Fred de Jager

Acrylic on canvas
20" x 16"

I have appropriated the design of this Eastern canned coffee, painted in acrylic in a
Lichtensteinian way, to mimic the screen-printing process employed by the mass
media. This movement is mirrored in the way the subject itself, “canned coffee”,
emulates fresh coffee. Unlike the ease implied by this product, however, the painting
process was slower and more deliberate, though at the same time retaining a sense of
this canned “artificiality” through the use of acrylics instead of oils. The scale and
perspective of the can itself is also imposing, dictating the viewer’s vantage point and
thereby reducing them to the position of the subject: the product looks down at the
viewer, claiming control and dominance.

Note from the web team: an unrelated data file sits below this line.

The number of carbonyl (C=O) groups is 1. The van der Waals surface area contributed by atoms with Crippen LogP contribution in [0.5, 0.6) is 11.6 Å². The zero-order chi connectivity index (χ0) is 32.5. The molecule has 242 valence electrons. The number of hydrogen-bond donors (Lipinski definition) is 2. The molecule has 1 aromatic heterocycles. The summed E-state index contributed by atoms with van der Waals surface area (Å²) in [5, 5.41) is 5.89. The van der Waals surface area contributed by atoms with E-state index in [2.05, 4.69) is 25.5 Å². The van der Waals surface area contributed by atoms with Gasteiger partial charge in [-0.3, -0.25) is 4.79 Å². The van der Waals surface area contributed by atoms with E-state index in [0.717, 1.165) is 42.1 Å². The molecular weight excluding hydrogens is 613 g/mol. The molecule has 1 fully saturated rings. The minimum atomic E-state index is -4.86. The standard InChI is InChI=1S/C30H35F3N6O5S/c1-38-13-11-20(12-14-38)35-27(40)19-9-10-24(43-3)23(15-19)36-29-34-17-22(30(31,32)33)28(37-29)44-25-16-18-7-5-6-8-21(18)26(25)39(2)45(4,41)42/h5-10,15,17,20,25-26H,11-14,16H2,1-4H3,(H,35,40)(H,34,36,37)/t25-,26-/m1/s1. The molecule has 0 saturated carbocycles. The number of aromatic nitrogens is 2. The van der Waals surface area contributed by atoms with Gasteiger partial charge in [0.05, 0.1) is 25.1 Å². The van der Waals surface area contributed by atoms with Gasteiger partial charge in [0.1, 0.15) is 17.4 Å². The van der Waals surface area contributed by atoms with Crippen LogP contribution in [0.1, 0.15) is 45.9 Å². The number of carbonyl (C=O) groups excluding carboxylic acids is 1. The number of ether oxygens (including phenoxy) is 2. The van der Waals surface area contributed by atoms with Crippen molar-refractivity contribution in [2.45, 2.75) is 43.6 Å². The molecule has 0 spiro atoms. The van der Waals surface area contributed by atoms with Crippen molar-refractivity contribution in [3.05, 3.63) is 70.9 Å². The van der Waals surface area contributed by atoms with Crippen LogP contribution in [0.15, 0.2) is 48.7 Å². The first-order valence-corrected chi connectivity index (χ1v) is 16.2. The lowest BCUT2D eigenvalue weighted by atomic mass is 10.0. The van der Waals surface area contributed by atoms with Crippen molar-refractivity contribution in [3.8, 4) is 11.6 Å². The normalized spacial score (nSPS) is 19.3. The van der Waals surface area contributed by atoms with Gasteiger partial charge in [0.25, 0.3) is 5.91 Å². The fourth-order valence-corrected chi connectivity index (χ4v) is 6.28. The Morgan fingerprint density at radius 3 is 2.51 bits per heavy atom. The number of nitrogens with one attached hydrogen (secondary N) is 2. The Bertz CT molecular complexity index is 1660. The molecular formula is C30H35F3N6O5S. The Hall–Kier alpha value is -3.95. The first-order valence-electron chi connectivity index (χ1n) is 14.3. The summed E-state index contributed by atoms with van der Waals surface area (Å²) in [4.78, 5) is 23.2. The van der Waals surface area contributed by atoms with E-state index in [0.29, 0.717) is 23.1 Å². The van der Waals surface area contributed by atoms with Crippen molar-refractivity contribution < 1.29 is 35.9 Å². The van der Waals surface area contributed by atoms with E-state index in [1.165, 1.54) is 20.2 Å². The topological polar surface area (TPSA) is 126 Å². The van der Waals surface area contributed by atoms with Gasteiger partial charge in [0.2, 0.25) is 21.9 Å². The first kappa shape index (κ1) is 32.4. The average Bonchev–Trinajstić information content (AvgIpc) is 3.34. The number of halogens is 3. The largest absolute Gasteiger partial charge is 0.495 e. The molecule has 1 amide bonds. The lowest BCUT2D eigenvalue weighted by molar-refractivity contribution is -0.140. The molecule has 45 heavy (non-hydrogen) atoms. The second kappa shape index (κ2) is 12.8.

Taking a “popularised” image (and a objet trouve, a la google) and transforming and
elevating it from the ordinary to art in a Warholian popart fashion, is also suggestive
of coffee culture: the ultimate consumerist practice, where coffee is the “liquid
internet” feeding into the mind: keeping awake the weary, inspiring the thinkers and
sealing the deals around the table, it is consumerisms mental lubrication – the crude
oil that keeps it going – but in extracting it, it also leaves a stain on the environment.
It is a drug some humans cannot get enough of, from a pretty white flower we end up
tossing and turning at night from too much of a “good” thing. Is this the tail wagging
the dog?